You may have previously wondered how a boiler can feed an entire office building, or how large premises such as hospitals and care homes are heated. In some cases, a large commercial boiler may be used, however, in other cases, multiple boilers may be connected together using something known as a low loss header. 

Below, we’ve identified what a low loss header is as well as how it works and when you might need one. 

What does a low loss header do?

A low loss header is installed to ensure that the flow rate of water is high enough to be able to heat a large building or even multiple buildings, such as an office complex.

The header does this by increasing the flow of water that passes through the secondary heating circuit adding to the water from the primary boiler circuit.

A standard boiler will have a minimum and maximum flow rate that is determined by the manufacturer. However, because of the way in which it is directly connected to the heating system, it will have a variable flow rate. This is usually dictated by various control valves. Where there are multiple boilers in one system, a low loss header can regulate their flow rates, making the whole system more economical. This could result in a higher-performing, more efficient boiler with a consistent water temperature that can reach your radiators.

However, a low loss header cannot work efficiently if there isn’t a suitably sized pump that is also installed in the system. If the pump is too small, the hot water that is created by the appliances won’t be able to reach the radiators that are furthest from the boilers. If the pump is too big, it might be pushing hot water around the radiators too quickly, therefore wasting energy. Two pumps will be required in effect, one from the boiler to the low loss header and one from the low loss header to the heating system. 

Why use a low loss header?

You would likely need a low loss header if you have a very large home or business premises and you’re using a low water content boiler. Your low loss header will need to be sized correctly depending on the flow rate of water around the building.

A low loss header is also a good device for removing debris and sludge from your heating system. Over the years, dirt can enter your system from the mains supply or from the water that is stored in the cold feed tank. In addition to this, the pipes in your system can begin to corrode, causing a build up of dirt. If this builds up too much, it can stop your radiators from heating up fully. If your radiators are cold at the bottom, you may have a build up of sludge.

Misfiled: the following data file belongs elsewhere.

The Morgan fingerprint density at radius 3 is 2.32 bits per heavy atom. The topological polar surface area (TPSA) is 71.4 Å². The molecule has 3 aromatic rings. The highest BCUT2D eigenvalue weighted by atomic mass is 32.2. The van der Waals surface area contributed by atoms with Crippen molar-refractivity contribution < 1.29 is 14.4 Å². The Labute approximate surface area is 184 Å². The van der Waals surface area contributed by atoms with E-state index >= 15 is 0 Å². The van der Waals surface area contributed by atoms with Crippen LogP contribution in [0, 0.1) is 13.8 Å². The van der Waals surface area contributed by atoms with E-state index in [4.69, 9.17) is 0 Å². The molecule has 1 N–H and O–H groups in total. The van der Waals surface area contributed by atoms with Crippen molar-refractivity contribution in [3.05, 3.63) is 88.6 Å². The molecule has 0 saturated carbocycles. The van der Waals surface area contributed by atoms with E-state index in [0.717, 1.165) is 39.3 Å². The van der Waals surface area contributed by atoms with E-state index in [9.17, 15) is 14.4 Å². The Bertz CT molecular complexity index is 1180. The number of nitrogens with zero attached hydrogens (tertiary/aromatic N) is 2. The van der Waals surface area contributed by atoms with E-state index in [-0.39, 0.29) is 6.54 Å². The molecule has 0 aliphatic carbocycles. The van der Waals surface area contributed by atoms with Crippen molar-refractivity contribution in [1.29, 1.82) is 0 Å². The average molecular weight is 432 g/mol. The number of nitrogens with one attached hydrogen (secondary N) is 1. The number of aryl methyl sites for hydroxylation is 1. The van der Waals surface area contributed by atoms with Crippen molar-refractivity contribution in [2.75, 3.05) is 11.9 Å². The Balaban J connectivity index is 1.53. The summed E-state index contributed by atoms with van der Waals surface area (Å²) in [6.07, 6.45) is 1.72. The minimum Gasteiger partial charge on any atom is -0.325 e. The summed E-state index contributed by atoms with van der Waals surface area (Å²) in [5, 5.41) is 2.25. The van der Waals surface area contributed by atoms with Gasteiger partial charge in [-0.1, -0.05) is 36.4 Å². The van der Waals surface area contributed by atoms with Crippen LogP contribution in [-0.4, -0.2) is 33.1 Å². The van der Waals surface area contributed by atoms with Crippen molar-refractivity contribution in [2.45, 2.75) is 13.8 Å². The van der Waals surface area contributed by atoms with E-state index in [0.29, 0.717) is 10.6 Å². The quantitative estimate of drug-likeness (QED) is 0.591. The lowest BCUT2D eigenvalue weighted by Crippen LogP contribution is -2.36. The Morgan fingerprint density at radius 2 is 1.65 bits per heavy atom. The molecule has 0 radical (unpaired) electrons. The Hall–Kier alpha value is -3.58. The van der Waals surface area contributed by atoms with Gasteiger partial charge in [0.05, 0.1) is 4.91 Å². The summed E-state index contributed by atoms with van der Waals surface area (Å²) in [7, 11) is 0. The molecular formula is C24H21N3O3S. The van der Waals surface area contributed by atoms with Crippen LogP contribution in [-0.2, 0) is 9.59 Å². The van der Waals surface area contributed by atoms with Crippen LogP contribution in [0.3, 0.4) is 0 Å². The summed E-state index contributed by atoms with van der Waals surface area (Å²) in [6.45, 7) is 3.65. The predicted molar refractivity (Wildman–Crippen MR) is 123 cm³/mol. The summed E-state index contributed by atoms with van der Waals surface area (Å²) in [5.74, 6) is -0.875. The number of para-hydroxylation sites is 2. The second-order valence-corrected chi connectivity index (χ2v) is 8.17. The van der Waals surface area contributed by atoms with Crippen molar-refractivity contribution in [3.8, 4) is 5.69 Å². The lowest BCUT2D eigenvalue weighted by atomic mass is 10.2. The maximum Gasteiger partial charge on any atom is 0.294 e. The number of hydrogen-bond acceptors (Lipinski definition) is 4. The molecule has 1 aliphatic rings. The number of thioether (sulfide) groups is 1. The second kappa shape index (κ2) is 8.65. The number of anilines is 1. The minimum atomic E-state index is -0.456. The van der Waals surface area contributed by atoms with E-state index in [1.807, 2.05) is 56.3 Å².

A low loss header usually has a drain at the bottom of it. Hot water passes through the header at a lower pressure than it would pass through the rest of the system. This reduction in pressure and speed allows time for any dirt and debris in the system to sink to the bottom of the header. The drain in the header can then be opened regularly to release any dirt and completely remove from the low loss header. This will allow your system to remain efficient over time. 

How does a low loss header work?

Within a boiler system, there is a primary circuit and a secondary circuit. The primary circuit is responsible for the actual heating of the water, so a boiler and a pump is included in the primary circuit. The secondary circuit contains any of the items that transfer heat or energy, so in the case of a heating system this could be the radiators or underfloor heating. A low loss header is able to combine these two The primary water flows into the low loss header to provide the heated water which is added to the water in the secondary circuit providing the correct flow rate around the heating system.

A low loss header will be used alongside the rest of the heating system, therefore other factors need to be considered. If there is no pump in the heating system, one will need to be added. You also need to consider the minimum and maximum flow rates of the primary circuit, as well as the systems that are installed on the secondary circuits, for example, underfloor heating. 

How to size a low loss header

You should size the low loss header based on the maximum system flow rate of your system. A suitably qualified heating engineer will be able to advise on which size you may need based on a number of factors.

Representative Flow Rate Calculation for Low Loss Header

Load kW / (Specific heat capacity of water 4.18 x temperature differential of heating system)
Equals litres per second x 3600 to give cubic metres per hour

Low loss headers are sized in cubic metres per hour. A low loss header cannot be oversized, but can be undersized.

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